Documentary Modes

Although Stella Bruzzi argues that each of the individual modes are often integrated with one another, it is best to deal with them separately in order to understand the extent to which these modes portray reality. Firstly however, it is essential to put the origination of the several modes into context regarding the creation of the documentary genre as a whole.

In the late 19th century moving images of every day life was publicly produced by the Lumiere Brothers. This moment had utmost significance as it was the first time moving image had ever been shown to the public. Moreover, one scene of a train arriving into a station reportedly had the audience yelling for “duck and cover” as they believed that the train was actually entering the theatre. This perhaps suggests that it is possible to capture reality in such a way that is completely realistic and believable; however it should be considered that the awed reaction of the audience can be explained simply by the novelty of moving images. So, in societies where technology continuously and rapidly develops, it was soon realised that in order to maintain the audiences’ attention it was essential to alter and redefine the means of capturing an authentic account of reality. This in turn offers reasoning for the origination of several documentary modes chronological of another, as established by Bill Nichols. i.e. each mode attempts to present reality to the audience in a ‘fresh’ way without distorting it.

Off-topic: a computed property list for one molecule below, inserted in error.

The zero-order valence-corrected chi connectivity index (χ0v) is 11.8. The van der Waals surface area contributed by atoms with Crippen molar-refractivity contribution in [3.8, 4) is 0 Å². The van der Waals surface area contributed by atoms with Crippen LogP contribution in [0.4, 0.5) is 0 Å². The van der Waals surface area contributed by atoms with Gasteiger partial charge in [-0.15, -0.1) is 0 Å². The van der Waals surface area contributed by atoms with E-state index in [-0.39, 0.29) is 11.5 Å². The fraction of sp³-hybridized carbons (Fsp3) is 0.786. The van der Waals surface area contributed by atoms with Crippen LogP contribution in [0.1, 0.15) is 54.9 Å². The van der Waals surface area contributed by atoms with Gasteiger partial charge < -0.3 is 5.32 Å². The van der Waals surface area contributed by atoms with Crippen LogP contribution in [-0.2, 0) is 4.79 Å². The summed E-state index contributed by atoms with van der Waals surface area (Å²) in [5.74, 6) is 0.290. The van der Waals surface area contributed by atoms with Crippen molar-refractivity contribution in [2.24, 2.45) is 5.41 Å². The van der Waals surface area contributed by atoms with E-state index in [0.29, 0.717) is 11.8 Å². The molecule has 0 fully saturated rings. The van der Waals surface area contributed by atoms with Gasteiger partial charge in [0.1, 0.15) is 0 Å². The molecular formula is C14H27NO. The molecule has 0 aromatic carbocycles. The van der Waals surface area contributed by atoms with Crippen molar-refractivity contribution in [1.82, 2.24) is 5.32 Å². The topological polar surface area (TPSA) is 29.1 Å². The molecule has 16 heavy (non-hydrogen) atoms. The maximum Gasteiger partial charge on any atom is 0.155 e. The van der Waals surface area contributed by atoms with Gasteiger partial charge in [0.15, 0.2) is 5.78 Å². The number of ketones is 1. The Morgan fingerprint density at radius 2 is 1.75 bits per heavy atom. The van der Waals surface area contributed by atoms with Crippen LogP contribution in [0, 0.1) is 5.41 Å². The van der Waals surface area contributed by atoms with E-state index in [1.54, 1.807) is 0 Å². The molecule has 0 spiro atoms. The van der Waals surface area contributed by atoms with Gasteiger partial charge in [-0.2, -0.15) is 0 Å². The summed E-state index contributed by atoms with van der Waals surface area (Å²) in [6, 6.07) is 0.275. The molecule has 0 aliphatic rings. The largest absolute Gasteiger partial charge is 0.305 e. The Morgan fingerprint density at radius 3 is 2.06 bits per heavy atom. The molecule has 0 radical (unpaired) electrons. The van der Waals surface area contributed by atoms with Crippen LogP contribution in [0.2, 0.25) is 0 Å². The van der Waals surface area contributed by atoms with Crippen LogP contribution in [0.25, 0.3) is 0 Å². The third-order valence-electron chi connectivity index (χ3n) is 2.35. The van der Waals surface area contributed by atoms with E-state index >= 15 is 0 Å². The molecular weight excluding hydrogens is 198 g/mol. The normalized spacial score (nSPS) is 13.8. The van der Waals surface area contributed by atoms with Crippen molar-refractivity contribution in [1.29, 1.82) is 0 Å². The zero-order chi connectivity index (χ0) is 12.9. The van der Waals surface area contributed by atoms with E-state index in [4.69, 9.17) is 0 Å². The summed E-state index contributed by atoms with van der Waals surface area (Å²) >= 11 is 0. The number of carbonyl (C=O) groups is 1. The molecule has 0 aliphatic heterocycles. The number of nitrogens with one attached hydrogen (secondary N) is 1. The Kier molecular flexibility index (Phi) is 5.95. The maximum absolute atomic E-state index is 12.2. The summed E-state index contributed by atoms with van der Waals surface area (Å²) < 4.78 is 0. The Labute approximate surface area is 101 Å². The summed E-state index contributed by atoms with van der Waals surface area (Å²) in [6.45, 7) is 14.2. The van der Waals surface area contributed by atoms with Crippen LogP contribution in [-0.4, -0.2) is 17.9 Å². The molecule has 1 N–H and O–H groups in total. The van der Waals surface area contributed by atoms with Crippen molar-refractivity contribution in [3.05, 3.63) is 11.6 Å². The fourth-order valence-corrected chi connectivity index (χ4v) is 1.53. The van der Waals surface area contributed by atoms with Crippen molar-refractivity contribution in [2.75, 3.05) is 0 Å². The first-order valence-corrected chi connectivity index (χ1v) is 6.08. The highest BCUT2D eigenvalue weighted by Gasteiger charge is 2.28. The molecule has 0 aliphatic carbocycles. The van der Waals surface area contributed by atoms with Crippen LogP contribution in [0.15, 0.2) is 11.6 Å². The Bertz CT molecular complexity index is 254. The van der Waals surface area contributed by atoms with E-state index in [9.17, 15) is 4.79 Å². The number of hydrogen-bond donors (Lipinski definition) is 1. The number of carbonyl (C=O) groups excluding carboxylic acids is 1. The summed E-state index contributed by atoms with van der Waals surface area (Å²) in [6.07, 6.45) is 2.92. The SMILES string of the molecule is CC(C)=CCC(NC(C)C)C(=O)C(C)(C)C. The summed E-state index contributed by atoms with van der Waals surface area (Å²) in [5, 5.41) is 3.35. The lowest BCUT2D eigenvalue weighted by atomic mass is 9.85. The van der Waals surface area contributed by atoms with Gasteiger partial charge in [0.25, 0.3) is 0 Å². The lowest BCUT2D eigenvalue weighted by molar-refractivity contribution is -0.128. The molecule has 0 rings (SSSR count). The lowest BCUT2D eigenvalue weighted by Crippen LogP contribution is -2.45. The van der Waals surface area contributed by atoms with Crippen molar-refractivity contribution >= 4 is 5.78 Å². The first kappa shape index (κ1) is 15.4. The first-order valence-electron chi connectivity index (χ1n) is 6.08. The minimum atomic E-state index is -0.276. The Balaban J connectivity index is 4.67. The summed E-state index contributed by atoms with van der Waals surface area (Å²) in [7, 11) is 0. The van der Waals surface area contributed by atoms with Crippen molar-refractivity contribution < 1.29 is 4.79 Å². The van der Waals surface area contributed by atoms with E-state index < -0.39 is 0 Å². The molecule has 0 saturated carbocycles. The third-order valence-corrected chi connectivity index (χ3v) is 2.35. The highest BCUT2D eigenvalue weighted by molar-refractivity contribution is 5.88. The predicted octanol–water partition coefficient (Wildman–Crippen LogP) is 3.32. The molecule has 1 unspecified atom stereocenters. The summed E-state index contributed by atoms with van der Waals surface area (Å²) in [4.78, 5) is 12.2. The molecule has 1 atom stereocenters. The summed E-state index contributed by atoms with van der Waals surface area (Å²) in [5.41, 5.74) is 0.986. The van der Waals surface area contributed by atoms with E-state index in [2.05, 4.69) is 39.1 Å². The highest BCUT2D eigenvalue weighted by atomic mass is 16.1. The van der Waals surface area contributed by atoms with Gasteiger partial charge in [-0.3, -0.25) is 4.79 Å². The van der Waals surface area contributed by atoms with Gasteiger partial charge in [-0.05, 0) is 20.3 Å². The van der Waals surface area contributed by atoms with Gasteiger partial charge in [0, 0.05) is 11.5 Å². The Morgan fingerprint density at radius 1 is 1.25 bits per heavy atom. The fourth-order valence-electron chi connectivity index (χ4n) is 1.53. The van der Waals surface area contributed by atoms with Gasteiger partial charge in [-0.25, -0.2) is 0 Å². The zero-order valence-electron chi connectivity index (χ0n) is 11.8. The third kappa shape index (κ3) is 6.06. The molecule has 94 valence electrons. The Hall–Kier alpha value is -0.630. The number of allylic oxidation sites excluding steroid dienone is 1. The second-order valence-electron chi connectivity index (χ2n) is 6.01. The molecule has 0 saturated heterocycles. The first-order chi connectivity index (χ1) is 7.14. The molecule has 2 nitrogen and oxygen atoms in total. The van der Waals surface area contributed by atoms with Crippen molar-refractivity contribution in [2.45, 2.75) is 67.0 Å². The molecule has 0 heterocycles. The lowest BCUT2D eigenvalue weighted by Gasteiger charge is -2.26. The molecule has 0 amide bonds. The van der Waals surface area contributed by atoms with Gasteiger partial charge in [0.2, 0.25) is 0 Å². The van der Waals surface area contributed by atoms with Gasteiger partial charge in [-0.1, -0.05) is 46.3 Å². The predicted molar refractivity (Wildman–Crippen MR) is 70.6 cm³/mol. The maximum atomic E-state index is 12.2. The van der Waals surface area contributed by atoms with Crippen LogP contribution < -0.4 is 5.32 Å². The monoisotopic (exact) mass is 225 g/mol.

The following links will take you to the page dedicated to the each of the seperate modes of documentary. These pages will provide further information regarding the way in which the modes portray reality and offers examples of the extent in which it achieves this.


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